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Different Effects of Farrerol on an OVA-Induced Allergic Asthma and LPS-induced Acute Lung Injury

  • Xinxin Ci ,

    Contributed equally to this work with: Xinxin Ci, Xiao Chu

    Affiliation Institute of Zoonoses, College of Animal Science and Veterinary Medicine, Jilin University, Changchun, Jilin, People’s Republic of China

  • Xiao Chu ,

    Contributed equally to this work with: Xinxin Ci, Xiao Chu

    Affiliation Institute of Zoonoses, College of Animal Science and Veterinary Medicine, Jilin University, Changchun, Jilin, People’s Republic of China

  • Miaomiao Wei,

    Affiliation Institute of Zoonoses, College of Animal Science and Veterinary Medicine, Jilin University, Changchun, Jilin, People’s Republic of China

  • Xiaofeng Yang,

    Affiliation Institute of Zoonoses, College of Animal Science and Veterinary Medicine, Jilin University, Changchun, Jilin, People’s Republic of China

  • Qinren Cai,

    Affiliation Institute of Zoonoses, College of Animal Science and Veterinary Medicine, Jilin University, Changchun, Jilin, People’s Republic of China

  • Xuming Deng

    xumingdeng@jluhp.edu.cn

    Affiliation Institute of Zoonoses, College of Animal Science and Veterinary Medicine, Jilin University, Changchun, Jilin, People’s Republic of China

Different Effects of Farrerol on an OVA-Induced Allergic Asthma and LPS-induced Acute Lung Injury

  • Xinxin Ci, 
  • Xiao Chu, 
  • Miaomiao Wei, 
  • Xiaofeng Yang,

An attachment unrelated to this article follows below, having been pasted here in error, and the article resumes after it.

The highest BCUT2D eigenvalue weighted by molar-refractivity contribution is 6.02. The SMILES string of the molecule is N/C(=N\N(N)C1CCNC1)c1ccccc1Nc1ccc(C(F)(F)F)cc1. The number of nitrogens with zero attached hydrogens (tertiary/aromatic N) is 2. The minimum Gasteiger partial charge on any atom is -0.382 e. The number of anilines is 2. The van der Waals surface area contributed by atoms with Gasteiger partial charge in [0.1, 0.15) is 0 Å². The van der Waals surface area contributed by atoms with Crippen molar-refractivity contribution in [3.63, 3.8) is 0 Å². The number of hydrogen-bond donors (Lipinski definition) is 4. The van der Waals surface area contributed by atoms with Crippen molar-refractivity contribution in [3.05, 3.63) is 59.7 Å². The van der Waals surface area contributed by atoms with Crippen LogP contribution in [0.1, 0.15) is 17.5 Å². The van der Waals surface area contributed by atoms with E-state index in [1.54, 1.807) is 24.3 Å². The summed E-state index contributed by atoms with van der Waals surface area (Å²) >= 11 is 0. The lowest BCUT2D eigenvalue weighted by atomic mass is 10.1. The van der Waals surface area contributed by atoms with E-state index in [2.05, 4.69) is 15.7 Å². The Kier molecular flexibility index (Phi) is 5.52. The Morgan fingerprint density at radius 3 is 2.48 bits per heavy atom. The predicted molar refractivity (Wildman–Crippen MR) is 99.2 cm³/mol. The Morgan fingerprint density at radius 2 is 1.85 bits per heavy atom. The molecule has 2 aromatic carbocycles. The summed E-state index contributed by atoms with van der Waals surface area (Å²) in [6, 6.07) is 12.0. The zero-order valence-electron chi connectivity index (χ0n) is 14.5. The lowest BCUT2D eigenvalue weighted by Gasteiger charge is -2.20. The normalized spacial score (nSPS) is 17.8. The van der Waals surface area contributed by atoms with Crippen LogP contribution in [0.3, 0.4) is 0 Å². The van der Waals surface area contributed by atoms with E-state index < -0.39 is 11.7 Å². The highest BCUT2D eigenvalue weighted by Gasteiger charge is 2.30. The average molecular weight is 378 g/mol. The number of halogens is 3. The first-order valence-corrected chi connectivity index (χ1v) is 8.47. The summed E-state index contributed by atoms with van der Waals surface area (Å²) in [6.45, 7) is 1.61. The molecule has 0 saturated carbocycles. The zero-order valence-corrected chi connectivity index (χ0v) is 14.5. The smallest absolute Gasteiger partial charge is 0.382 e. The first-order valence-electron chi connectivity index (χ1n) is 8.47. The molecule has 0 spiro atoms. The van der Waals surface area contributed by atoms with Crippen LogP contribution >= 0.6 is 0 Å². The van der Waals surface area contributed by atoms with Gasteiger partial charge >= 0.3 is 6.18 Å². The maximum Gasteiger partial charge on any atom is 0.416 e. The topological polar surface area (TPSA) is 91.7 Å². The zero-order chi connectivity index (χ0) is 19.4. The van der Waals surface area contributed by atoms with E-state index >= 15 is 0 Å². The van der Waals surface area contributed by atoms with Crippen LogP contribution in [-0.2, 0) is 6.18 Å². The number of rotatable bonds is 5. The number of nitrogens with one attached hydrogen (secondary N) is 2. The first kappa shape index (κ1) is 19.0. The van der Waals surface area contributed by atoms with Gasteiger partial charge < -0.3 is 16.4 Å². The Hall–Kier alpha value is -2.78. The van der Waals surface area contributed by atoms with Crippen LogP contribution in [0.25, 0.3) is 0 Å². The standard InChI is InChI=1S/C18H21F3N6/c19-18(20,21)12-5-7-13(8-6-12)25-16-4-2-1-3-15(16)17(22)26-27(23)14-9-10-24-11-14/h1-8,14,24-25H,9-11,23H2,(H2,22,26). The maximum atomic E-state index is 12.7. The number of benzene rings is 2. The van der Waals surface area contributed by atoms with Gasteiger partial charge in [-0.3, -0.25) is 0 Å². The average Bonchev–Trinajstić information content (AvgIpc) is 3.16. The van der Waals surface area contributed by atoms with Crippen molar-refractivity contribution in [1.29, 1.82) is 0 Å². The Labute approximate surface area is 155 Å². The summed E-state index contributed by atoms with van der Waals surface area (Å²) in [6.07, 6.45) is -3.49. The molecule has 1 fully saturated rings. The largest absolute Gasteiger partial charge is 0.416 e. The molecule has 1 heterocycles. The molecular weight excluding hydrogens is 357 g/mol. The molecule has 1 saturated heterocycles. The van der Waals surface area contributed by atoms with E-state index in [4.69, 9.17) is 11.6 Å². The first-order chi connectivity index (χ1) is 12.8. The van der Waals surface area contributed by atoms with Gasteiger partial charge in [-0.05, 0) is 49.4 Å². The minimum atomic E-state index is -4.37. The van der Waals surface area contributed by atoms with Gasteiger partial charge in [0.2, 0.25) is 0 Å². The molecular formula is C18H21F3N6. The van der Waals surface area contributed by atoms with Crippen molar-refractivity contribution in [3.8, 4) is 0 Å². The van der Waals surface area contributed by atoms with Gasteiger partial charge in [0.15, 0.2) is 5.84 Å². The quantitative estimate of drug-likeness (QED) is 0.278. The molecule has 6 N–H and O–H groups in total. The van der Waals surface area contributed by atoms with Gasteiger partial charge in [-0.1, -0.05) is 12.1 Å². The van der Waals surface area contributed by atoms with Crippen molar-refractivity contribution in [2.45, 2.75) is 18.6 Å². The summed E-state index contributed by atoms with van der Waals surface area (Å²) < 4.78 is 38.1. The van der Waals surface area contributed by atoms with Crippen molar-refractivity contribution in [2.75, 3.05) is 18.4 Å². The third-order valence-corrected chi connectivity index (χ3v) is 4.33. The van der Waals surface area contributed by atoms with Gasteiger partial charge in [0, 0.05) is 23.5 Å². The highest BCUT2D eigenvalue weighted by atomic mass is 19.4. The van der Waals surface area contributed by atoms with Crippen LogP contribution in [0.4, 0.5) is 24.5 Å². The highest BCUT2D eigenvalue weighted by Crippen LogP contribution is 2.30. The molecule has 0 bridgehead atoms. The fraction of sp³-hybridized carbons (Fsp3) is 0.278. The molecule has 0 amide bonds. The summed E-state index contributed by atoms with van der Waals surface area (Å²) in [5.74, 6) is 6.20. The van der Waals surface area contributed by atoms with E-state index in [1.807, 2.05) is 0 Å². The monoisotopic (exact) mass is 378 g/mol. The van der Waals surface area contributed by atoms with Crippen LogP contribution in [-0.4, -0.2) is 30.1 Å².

• Qinren Cai, 
  • Xuming Deng
PLOS
x

Abstract

Background

Farrerol, isolated from rhododendron, has been shown to have the anti-bacterial activity, but no details on the anti-inflammatory activity. We further evaluated the effects of this compound in two experimental models of lung diseases.

Methodology/Principal Findings

For the asthma model, female BALB/c mice were challenged with ovalbumin (OVA), and then treated daily with farrerol (20 and 40 mg/kg, ip) as a therapeutic treatment from day 22 to day 26 post immunization. To induce acute lung injury, female BALB/c mice were injected intranasally with LPS and treated with farrerol (20 and 40 mg/kg, i.p.) 1 h prior to LPS stimulation. Inflammation in the two different models was determined using ELISA, histology, real-time PCR and western blot. Farrerol significantly regulated the phenotype challenged by OVA, like cell number, Th1 and Th2 cytokines levels in the BALF, the OVA-specific IgE level in the serum, goblet cell hyperplasia in the airway, airway hyperresponsiveness to inhaled methacholine and mRNA expression of chemokines and their receptors. Furthermore, farrerol markedly attenuated the activation of phosphorylation of Akt and nuclear factor-κB (NF-κB) subunit p65 both in vivo and in vitro. However, farrerol has no effect on the acute lung injury model.